The Center for Immigration Studies and Law Enforcement and Public Safety TV (LEAPS.TV) announce the release of the first in a year-long series of webinars, entitled ‘Immigration Policy for State and Local Law Enforcement.’ The series is designed to provide useful information on immigration issues and assist state and local agencies in developing appropriate policies to deal with criminal aliens and crime problems associated with illegal immigration. The first program is an introduction to the issues and is presented by Jessica Vaughan, CIS Director of Policy Studies. Future programs will feature subject matter experts from a mix of federal and local law enforcement agencies.

The webinar is available here

The above is a press release dated Jan. 28 from the Center for Immigration Studies. 1522 K St. NW, Suite 820, Washington, DC 20005, (202) 466-8185 fax: (202) 466-8076. Email: center@cis.org. Contact: Bryan Griffith, press@cis.org, (202) 466-8185

Opposition immigration spokesman Scott Morrison has stirred up controversy during an inspection of Christmas Island, saying that protesting asylum seekers have nothing to complain about.

Mr Morrison has been visiting the island’s detention centre with Independent Senator Steve Fielding to speak with detainees and inspect the facilities.

His description of the island as a ‘visa factory’ and Mr Fielding’s comment that the island’s facilities are too attractive have drawn the ire of Labor MP Michael Danby, who nicknamed the pair “Laurel and Hardy” and accused them of fear mongering.

Immigration Minister Chris Evans says he has been told 130 Sri Lankans are staging a peaceful protest, including a hunger strike. But Mr Morrison says the facilities are first class and the protest is a cry for attention. “I think Australians can rest easy about the treatment of asylum seekers on Christmas Island,” he said.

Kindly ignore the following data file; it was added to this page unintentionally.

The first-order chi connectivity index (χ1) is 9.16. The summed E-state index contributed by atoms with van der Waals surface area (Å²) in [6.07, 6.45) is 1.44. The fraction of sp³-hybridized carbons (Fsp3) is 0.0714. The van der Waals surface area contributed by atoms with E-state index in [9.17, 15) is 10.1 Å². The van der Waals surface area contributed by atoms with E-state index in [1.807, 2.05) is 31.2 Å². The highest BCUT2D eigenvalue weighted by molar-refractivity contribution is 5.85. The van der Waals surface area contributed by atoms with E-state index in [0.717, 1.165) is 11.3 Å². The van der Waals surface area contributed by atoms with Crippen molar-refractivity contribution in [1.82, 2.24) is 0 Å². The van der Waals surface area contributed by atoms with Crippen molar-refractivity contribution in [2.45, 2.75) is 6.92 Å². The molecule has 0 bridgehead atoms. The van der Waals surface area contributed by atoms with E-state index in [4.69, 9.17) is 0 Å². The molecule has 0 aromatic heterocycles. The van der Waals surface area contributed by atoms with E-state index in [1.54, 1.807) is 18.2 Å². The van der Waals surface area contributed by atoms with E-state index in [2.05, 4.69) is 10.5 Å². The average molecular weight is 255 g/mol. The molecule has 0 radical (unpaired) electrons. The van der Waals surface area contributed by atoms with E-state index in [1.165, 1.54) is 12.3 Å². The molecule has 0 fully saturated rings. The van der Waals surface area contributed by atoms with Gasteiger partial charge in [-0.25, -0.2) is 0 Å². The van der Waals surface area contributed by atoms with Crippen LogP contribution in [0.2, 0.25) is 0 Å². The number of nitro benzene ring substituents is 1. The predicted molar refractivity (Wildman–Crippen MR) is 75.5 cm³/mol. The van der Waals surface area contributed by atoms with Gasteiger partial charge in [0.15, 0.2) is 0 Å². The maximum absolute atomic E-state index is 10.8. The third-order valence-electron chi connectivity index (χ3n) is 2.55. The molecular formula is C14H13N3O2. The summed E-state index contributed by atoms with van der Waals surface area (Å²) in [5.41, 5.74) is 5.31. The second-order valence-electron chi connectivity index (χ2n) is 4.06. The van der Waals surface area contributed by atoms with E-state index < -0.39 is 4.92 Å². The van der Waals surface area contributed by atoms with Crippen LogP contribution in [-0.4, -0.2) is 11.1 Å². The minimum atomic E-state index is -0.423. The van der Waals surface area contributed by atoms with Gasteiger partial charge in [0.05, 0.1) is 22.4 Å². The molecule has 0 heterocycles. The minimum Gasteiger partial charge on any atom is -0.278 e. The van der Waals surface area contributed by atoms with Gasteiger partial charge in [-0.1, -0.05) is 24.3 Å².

“I think this is more of a cry for attention rather at this stage rather than anything of any great seriousness, and frankly they have nothing to complain about in terms of the facilities or the services, or the treatment that they’re receiving on this island. “I think we have a lot to be proud of in the way that people are being looked after here. I thought the standard of facilities at least met that standard, if not better in some cases.”

Activist groups say more than 350 detainees are staging a peaceful protest and hunger strikes against the time it is taking to process their claims. Earlier, Senator Evans said the protest would do little to help the detainees’ cause. “I want to make it very clear to them and to the community … we’re not going to be responding to this,” he said. “What we are going to do is ensure proper process is followed – that is people have to have had their health, identity and security checks and then they have to have been successful in their application for protection.”